Another case I will add to this that unlike the case of Genesis 4, we can find the birth of the 12 tribes a case of birthing ideal.  With the 12 tribes, the focus is on the actually births, and this is why we see an repetitive structure.

וַיַּרְא יְהוָה כִּי-שְׂנוּאָה לֵאָה, וַיִּפְתַּח אֶת-רַחְמָהּ; וְרָחֵל, עֲקָרָה. לב וַתַּהַר לֵאָה וַתֵּלֶד בֵּן, וַתִּקְרָא שְׁמוֹ רְאוּבֵן: כִּי אָמְרָה, כִּי-רָאָה יְהוָה בְּעָנְיִי–כִּי עַתָּה, יֶאֱהָבַנִי אִישִׁי. לג וַתַּהַר עוֹד, וַתֵּלֶד בֵּן, וַתֹּאמֶר כִּי-שָׁמַע יְהוָה כִּי-שְׂנוּאָה אָנֹכִי, וַיִּתֶּן-לִי גַּם-אֶת-זֶה; וַתִּקְרָא שְׁמוֹ, שִׁמְעוֹן. לד וַתַּהַר עוֹד, וַתֵּלֶד בֵּן, וַתֹּאמֶר עַתָּה הַפַּעַם יִלָּוֶה אִישִׁי אֵלַי, כִּי-יָלַדְתִּי לוֹ שְׁלֹשָׁה בָנִים; עַל-כֵּן קָרָא-שְׁמוֹ, לֵוִי. לה וַתַּהַר עוֹד וַתֵּלֶד בֵּן, וַתֹּאמֶר הַפַּעַם אוֹדֶה אֶת-יְהוָה–עַל-כֵּן קָרְאָה שְׁמוֹ, יְהוּדָה; וַתַּעֲמֹד, מִלֶּדֶת.
YHWH saw that Le’ah was unloved, so he made her fertile, while Rachel remained childless. Le’ah conceived and gave birth to a son, whom she named Re’uven [see, a son!], for she said, “It is because Adonai has seen how humiliated I have been, but now my husband will love me.”  She conceived again, gave birth to a son and said, “It is because Adonai has heard that I am unloved; therefore he has given me this son also.” So she named him Shim‘on [hearing].  Once more she conceived and had a son; and she said, “Now this time my husband will be joined to me, because I have borne him three sons.” Therefore she named him Levi [joining].  She conceived yet again, had a son and said, “This time I will praise Adonai”; therefore she named him Y’hudah [praise]. Then she stopped having children.

As can be seen, this example has a multiple repetition of verbs, and belongs to a style of genealogy lists which tend to use such a style of writing.
In the case of Genesis 29 the focus is on the act of birthing and having children.  Hence the text takes a long time and uses repetitive speech to implement this.  In Genesis 4, as stated, the focus is on the actual acts of the sons, and the birth is only there to show that they were born.  We can add to this a much bigger picture in regards to the larger seem of ideas in this story line.  It was argued by 18th century scholars that the story was a story of hope and not sadness.  Adam and Chava are sent from the garden with clothing, and death was not the only option by presenting immediately after the explosion from the garden the creation of life as done by YHWH in Genesis 1-2.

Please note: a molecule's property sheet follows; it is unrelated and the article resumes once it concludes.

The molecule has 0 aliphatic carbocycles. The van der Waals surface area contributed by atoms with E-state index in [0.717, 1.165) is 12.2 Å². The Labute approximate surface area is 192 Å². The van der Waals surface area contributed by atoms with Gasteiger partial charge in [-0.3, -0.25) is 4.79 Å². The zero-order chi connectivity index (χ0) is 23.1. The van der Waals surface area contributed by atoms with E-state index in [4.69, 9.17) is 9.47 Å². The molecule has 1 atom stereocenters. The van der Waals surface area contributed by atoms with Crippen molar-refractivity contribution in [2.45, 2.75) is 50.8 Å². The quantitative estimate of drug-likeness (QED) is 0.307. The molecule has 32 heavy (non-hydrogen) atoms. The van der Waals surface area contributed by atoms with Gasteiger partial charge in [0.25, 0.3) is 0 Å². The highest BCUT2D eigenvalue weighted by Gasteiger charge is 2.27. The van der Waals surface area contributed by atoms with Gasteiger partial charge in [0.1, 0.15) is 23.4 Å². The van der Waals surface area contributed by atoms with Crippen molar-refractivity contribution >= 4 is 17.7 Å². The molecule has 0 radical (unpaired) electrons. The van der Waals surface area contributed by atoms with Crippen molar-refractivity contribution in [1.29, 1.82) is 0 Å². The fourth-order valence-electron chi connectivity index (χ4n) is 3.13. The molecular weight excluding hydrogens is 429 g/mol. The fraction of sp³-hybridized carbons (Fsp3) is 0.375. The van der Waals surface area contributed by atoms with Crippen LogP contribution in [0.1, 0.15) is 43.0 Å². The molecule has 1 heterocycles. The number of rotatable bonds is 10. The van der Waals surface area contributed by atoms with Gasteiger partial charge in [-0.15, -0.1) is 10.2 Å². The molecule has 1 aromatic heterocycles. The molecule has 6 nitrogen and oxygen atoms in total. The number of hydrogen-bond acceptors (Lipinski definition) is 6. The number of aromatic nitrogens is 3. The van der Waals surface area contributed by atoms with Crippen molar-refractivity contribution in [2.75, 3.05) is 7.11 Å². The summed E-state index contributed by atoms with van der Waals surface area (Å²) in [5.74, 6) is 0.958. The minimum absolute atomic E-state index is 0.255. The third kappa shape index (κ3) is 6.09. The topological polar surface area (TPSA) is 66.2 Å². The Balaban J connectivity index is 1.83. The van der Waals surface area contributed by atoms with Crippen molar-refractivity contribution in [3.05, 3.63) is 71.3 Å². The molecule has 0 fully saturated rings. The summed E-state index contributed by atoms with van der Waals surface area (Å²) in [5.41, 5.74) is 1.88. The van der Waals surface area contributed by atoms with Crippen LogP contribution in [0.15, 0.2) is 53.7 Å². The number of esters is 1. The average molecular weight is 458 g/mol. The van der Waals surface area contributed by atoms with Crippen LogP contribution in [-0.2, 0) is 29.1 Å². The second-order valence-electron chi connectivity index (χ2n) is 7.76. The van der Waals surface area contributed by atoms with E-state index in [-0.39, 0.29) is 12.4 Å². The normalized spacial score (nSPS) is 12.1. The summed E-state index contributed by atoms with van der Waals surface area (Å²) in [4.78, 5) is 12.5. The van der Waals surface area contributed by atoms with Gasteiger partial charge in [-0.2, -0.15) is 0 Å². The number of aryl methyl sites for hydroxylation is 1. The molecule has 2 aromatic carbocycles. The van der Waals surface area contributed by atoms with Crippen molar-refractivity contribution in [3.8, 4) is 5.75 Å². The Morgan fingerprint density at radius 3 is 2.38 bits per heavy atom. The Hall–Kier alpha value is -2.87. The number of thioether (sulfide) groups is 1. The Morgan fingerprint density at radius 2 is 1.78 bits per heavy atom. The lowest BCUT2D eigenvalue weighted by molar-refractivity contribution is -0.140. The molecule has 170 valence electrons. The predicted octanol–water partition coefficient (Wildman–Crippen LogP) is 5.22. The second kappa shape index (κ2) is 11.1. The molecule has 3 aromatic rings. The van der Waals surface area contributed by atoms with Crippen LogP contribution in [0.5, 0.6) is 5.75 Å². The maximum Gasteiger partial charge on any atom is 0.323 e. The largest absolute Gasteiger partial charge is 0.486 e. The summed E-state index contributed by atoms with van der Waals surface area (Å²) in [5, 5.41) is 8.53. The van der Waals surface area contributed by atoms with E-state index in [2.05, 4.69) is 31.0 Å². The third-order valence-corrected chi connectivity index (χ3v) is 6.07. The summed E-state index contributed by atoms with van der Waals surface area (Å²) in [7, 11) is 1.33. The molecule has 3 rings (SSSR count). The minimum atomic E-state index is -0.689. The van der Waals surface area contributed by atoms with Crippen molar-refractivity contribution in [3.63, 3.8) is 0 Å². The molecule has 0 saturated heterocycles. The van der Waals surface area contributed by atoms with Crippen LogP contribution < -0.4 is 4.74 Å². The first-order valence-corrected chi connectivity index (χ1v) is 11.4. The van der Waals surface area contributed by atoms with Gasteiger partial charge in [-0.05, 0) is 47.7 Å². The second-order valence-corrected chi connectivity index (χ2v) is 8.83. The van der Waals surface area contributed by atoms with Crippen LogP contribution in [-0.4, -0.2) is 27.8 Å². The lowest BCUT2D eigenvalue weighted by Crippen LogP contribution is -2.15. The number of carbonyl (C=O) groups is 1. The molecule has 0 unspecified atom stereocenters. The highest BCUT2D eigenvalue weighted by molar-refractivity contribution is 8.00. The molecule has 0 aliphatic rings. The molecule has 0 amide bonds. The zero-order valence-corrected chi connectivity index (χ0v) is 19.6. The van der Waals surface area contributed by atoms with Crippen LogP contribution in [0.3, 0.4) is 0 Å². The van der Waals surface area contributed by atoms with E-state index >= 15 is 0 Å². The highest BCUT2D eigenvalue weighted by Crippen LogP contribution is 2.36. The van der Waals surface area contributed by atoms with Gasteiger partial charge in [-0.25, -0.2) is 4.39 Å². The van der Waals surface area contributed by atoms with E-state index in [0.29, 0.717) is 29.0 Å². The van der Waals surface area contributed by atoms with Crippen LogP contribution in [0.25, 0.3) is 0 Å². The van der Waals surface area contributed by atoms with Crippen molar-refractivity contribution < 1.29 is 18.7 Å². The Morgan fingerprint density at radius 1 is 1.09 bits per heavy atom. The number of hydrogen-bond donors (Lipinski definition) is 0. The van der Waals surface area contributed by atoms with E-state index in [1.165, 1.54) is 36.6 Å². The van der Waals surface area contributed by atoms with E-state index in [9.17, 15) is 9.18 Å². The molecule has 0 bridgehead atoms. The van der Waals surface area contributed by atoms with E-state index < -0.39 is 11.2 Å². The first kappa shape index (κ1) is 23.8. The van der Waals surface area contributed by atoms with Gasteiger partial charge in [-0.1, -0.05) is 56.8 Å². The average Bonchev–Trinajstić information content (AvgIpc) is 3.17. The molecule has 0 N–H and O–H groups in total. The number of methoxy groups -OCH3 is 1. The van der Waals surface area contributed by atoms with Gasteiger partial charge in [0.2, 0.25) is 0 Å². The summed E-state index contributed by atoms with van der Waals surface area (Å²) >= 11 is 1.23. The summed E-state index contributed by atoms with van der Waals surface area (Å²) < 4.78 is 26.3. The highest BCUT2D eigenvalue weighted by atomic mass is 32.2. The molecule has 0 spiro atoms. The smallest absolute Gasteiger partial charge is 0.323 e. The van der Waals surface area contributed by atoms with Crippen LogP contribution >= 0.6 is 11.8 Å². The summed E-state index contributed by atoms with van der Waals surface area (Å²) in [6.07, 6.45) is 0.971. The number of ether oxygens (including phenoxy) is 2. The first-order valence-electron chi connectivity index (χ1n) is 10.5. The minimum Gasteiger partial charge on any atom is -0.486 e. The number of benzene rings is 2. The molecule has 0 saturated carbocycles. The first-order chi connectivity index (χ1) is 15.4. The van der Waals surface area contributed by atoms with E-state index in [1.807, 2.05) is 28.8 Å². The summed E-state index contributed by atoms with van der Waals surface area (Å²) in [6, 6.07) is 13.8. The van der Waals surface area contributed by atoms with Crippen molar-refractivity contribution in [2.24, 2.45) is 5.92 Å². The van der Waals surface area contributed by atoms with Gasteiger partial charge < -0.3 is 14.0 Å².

Conclusion

As demonstrated, reading a text can take a small isolated approach to a text, which is legitimate, or take a larger reading and look at a larger context.  Reading a text depends on the style and intent of the reader, and thus creates a verity of readings.  My approach is of a broader literary approach which takes into account larger pictures of intent.  This however does not contradict other possible readings which represent a much narrower reading focused on word analysis.
Originally Published:  17 August 2016

Leave a Reply

Your email address will not be published. Required fields are marked *

Join My Group Bible Class TODAY!

The class is done in a virtual class room with multiple participants. We meet on Sundays at 11:45am US eastern, or 6:45pm Israel time. You do not need to know Hebrew for this class, and you also receive a recording of the classes every month. For the link and how to join, click the More Info Button to email us.